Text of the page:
“A tray of plain dhokla had been given to me to work with and I was supposed to be dressing it up,” said Sadr. “I had to cut it into perfect squares and everyone was watching my every move. It was quite daunting. I was so nervous, I felt like my knife would not move.” The photograph of that one piece of dhokla went on to be used in Bikanerwala’s advertisement posters all over India. An outlet of Bikanerwala in Gurgaon still uses it on the wall of their restaurant.
Since then, Sadr has styled advertising campaigns for many fast food restaurants as well hotel groups – ice-cream shoots for Nirula’s and Mother Dairy, Maggi noodles, Domino’s, Pizza Hut and, more recently, burgers for Dunkin’ Donuts. Bikanerwala is still one of Sadr’s many clients.
This art of arranging food so that it looks perfect (but never too perfect) for the camera, made its presence felt as a legitimate profession in the early 1980s, a time when food shoots were mostly done for cookbooks. It still took more than a decade for the few practicing stylists to start charging for their work.
Most Indians would know the grainy shots that accompanied recipes – a plate of dull green bharwan bhindi resting in a bowl, or of three different types of patties all looking the same. The job of a food stylist, according to Sadr, is to ensure that each dish has its own personality based on its ingredients, flavours and cultural background.
With the introduction of high quality camera phones and platforms like Facebook, Snapchat and Instagram, never has food been this well-documented. Hashtags like #foodporn, #chefmode and #foodgasm are out to prove that everyone is a photographer and all are food stylists, but there is a subtle art to making a plate of food look delicious and photo-ready, while showing off its key ingredients. There are few stylists in India who have dedicated a large part of their working life understanding the nuances of how to give food “the X factor”.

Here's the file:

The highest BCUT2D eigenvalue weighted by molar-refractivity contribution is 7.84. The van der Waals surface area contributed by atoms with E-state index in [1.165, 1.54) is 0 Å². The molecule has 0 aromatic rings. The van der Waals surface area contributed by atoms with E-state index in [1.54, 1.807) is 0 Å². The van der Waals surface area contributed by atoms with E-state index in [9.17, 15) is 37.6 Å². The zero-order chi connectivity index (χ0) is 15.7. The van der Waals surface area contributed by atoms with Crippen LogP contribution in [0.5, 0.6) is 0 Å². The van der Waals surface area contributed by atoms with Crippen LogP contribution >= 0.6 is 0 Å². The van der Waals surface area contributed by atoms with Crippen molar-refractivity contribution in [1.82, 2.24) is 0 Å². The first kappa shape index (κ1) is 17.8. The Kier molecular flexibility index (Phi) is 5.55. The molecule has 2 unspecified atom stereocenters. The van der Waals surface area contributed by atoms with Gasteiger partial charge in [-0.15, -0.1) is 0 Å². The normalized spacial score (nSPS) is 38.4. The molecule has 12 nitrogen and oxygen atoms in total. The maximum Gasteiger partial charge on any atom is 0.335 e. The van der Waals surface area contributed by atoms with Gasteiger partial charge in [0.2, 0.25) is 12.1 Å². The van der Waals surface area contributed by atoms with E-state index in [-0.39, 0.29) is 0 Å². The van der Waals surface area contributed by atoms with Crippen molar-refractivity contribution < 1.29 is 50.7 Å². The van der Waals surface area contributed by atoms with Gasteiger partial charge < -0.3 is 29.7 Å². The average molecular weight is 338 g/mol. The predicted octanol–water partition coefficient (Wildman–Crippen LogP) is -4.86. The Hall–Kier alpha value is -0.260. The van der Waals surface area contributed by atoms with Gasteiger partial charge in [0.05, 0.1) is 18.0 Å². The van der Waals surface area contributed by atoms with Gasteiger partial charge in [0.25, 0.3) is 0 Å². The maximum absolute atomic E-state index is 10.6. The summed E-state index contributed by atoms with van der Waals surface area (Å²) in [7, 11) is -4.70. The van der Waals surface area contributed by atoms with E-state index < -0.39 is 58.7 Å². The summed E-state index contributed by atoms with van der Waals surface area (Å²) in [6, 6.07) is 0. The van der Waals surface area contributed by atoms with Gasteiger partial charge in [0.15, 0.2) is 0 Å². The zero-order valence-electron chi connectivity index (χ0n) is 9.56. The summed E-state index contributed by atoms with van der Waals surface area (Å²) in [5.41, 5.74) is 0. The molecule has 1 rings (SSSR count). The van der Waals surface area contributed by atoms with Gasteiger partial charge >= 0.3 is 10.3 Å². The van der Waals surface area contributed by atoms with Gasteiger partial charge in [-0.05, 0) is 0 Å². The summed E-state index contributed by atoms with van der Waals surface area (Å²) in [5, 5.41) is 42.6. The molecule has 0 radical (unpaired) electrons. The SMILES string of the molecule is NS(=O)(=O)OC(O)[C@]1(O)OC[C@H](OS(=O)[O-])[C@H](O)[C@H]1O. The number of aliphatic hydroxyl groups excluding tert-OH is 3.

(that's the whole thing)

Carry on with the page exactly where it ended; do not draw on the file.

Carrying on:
Sadr began her career as a trainee under Indranie Dasgupta, one of the first Indians to take food styling up professionally. “There was no concept of food styling then,” said Dasgupta. “Whatever was cooked was shot. Especially for recipe books,” she said. “I didn’t even think that I was a food stylist. It was not a label I gave myself.”
Dasgupta would accompany her husband, photographer Pradeep Dasgupta, on photo shoots for recipe books and other assignments to style the food in ways so that when he photographed the dishes, they would come out looking appetising. A shoot for the Tea Board of India was Dasgupta’s first taste of the styling world before she saw it as a career option.
“My husband was shooting the 12 pages for a tea calendar and each page had to look different, various props had to be bought for an English tea service, or a Japanese tea ceremony,” said Dasgupta. “Ambience had to be emulated for an early morning tea or a late night relaxing cup of tea. When shooting a cup of tea, capturing the right colour is of utmost important. If it is too dark or too light, it doesn’t look appetising.”
Things changed for Dasgupta in 1991. A full time teacher then, she found herself at a workshop for photographers in Bangalore. “There were a lot of photographers who had come from other countries and there was a discussion on the need for food stylists, because people were realising that having something cooked and shooting it is as it is was not enough. It was an eye opener. My husband encouraged me to take it up as a profession, then agencies started calling me and other photographers started asking me to style their shoots, and that’s when I realised that I can start charging a price for my day’s work.”
Her first shoot as an official food stylist was for a mixer grinder company where the shots had to portray the range of functions that the appliance can accomplish and Dasgupta spent the day styling chutneys, minces, cutlets and idlis. “I had something to prove to myself and to the rest of the world and even to my husband, that I can do this professionally.”
It was a slower process then with only film cameras and limited technology and none of the instantaneous advantages of the digital. The fastest image they could manage were Polaroids. Dasgupta has memories of working with Polaroid cameras and waiting precious minutes for a photo to develop.